taro root nutrition

Native to South India and Southeast Asia, the taro root has been part of diets as far back as 5,000 B.C. Today, it is a staple in Southeast Asia, Africa, India, China, the Caribbean and the Polynesian islands. In Hawaii, it is even the theme of an annual food festival. Taro root is easy to digest and healthy. However, don’t eat it raw! As healthy as it is cooked, taro root is just as toxic uncooked. Read on to learn the nutritional benefits of this highly underrated root vegetable.

Taro is the root of the taro plant and is full of nutrients. But, the root cannot be eaten raw due to its calcium oxalate content. (Calcium oxalate is associated with gout and kidney stones). Taro root is nutty in flavor and similar to the regular white potato, although it’s much richer, and it cooks much in the same way, although it is commonly used in dessert recipes as well.

While taro root is higher in calories than potatoes, it contains three-times the dietary fiber. Some 100 grams of taro root offers 11 percent of the RDA of dietary fiber, which is beneficial for optimum digestion. Unlike the potato, it has a low glycemic index, which means that it does not cause blood sugar levels to spike after consumption. It ranks in the “low” category, with an index of 18. Potato, on the other hand, ranks “high” with an index of 111.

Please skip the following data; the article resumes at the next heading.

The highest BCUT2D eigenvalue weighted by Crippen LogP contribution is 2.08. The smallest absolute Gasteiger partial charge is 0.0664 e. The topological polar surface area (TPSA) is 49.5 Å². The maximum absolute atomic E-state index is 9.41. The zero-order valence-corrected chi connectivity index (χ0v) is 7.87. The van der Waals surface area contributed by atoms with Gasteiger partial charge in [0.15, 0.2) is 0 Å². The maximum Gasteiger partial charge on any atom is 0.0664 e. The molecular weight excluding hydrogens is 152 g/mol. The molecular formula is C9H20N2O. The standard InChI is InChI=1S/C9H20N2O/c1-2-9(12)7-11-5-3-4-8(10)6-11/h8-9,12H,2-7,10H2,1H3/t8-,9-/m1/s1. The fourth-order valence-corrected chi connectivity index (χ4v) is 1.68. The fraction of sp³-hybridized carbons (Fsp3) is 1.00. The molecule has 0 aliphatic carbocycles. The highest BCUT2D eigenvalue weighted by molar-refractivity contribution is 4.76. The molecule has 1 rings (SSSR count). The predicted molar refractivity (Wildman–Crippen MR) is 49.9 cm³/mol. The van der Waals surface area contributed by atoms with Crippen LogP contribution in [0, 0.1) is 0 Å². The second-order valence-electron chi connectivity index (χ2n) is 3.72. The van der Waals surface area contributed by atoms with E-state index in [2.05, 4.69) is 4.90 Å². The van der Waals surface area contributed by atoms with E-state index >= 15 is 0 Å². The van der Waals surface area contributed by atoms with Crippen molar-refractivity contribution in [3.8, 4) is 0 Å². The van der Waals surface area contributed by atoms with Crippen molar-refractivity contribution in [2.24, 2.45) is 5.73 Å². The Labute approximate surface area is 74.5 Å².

Taro root is also a great source of potassium, vitamin C, calcium, vitamin E, B vitamins, magnesium, manganese and copper. The leaves are also rich in vitamin A and C as well as protein. Like the root itself, the leaves require cooking before consumption.

To prepare taro root, peel it with a vegetable peeler under running water. The juices in the root may irritate your skin when it is raw, so use a towel or gloves to help protect yourself. Cover the peeled taro root in water until you are ready to use it. When ready, it can be fried, baked, boiled or roasted. Try out any of the following recipes to get started:

Photo Credit: GregWattTraveller

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